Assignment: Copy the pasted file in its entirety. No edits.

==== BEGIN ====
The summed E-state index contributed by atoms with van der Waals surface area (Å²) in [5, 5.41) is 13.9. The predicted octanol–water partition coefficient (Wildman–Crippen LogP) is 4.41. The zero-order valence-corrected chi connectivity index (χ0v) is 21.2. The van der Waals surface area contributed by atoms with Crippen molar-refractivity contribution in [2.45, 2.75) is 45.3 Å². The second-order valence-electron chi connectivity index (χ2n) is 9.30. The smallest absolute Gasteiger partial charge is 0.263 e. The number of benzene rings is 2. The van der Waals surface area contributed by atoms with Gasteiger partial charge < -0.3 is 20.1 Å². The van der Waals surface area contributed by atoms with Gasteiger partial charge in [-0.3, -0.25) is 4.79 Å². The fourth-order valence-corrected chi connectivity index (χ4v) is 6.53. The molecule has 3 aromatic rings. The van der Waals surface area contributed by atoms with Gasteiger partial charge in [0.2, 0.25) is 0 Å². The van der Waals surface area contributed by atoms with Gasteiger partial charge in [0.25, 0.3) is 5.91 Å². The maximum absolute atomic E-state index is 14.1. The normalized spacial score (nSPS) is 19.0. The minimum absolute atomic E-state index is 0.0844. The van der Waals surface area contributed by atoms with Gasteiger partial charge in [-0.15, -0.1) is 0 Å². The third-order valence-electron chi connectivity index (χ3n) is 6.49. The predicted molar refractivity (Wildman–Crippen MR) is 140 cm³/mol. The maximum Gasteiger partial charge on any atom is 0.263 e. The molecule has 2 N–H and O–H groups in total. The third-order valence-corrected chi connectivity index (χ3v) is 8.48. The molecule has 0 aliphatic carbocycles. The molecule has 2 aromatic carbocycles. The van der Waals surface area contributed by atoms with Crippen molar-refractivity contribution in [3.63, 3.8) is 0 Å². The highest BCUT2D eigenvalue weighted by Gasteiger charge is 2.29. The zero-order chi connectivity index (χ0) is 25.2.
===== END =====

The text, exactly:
The summed E-state index contributed by atoms with van der Waals surface area (Å²) in [5, 5.41) is 13.9. The predicted octanol–water partition coefficient (Wildman–Crippen LogP) is 4.41. The zero-order valence-corrected chi connectivity index (χ0v) is 21.2. The van der Waals surface area contributed by atoms with Crippen molar-refractivity contribution in [2.45, 2.75) is 45.3 Å². The second-order valence-electron chi connectivity index (χ2n) is 9.30. The smallest absolute Gasteiger partial charge is 0.263 e. The number of benzene rings is 2. The van der Waals surface area contributed by atoms with Gasteiger partial charge < -0.3 is 20.1 Å². The van der Waals surface area contributed by atoms with Gasteiger partial charge in [-0.3, -0.25) is 4.79 Å². The fourth-order valence-corrected chi connectivity index (χ4v) is 6.53. The molecule has 3 aromatic rings. The van der Waals surface area contributed by atoms with Gasteiger partial charge in [0.2, 0.25) is 0 Å². The van der Waals surface area contributed by atoms with Gasteiger partial charge in [0.25, 0.3) is 5.91 Å². The maximum absolute atomic E-state index is 14.1. The normalized spacial score (nSPS) is 19.0. The minimum absolute atomic E-state index is 0.0844. The van der Waals surface area contributed by atoms with Gasteiger partial charge in [-0.15, -0.1) is 0 Å². The third-order valence-electron chi connectivity index (χ3n) is 6.49. The predicted molar refractivity (Wildman–Crippen MR) is 140 cm³/mol. The maximum Gasteiger partial charge on any atom is 0.263 e. The molecule has 2 N–H and O–H groups in total. The third-order valence-corrected chi connectivity index (χ3v) is 8.48. The molecule has 0 aliphatic carbocycles. The molecule has 2 aromatic carbocycles. The van der Waals surface area contributed by atoms with Crippen molar-refractivity contribution in [3.63, 3.8) is 0 Å². The highest BCUT2D eigenvalue weighted by Gasteiger charge is 2.29. The zero-order chi connectivity index (χ0) is 25.2.